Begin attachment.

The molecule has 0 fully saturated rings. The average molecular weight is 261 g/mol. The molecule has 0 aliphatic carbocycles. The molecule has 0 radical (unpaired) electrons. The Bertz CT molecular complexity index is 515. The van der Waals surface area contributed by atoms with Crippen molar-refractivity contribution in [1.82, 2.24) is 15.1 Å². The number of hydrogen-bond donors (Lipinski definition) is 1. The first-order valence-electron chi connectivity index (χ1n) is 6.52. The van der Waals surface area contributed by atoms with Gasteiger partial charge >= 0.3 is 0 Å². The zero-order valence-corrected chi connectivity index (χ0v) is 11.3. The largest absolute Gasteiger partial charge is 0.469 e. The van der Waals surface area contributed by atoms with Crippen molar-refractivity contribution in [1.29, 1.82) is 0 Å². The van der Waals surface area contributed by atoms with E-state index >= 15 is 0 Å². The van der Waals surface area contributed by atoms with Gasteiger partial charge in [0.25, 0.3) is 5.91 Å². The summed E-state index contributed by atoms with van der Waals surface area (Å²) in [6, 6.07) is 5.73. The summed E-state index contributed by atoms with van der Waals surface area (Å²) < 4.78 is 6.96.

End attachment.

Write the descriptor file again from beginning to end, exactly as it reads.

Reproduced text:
The molecule has 0 fully saturated rings. The average molecular weight is 261 g/mol. The molecule has 0 aliphatic carbocycles. The molecule has 0 radical (unpaired) electrons. The Bertz CT molecular complexity index is 515. The van der Waals surface area contributed by atoms with Crippen molar-refractivity contribution in [1.82, 2.24) is 15.1 Å². The number of hydrogen-bond donors (Lipinski definition) is 1. The first-order valence-electron chi connectivity index (χ1n) is 6.52. The van der Waals surface area contributed by atoms with Gasteiger partial charge >= 0.3 is 0 Å². The zero-order valence-corrected chi connectivity index (χ0v) is 11.3. The largest absolute Gasteiger partial charge is 0.469 e. The van der Waals surface area contributed by atoms with Crippen molar-refractivity contribution in [1.29, 1.82) is 0 Å². The van der Waals surface area contributed by atoms with E-state index >= 15 is 0 Å². The van der Waals surface area contributed by atoms with Gasteiger partial charge in [0.25, 0.3) is 5.91 Å². The summed E-state index contributed by atoms with van der Waals surface area (Å²) in [6, 6.07) is 5.73. The summed E-state index contributed by atoms with van der Waals surface area (Å²) < 4.78 is 6.96.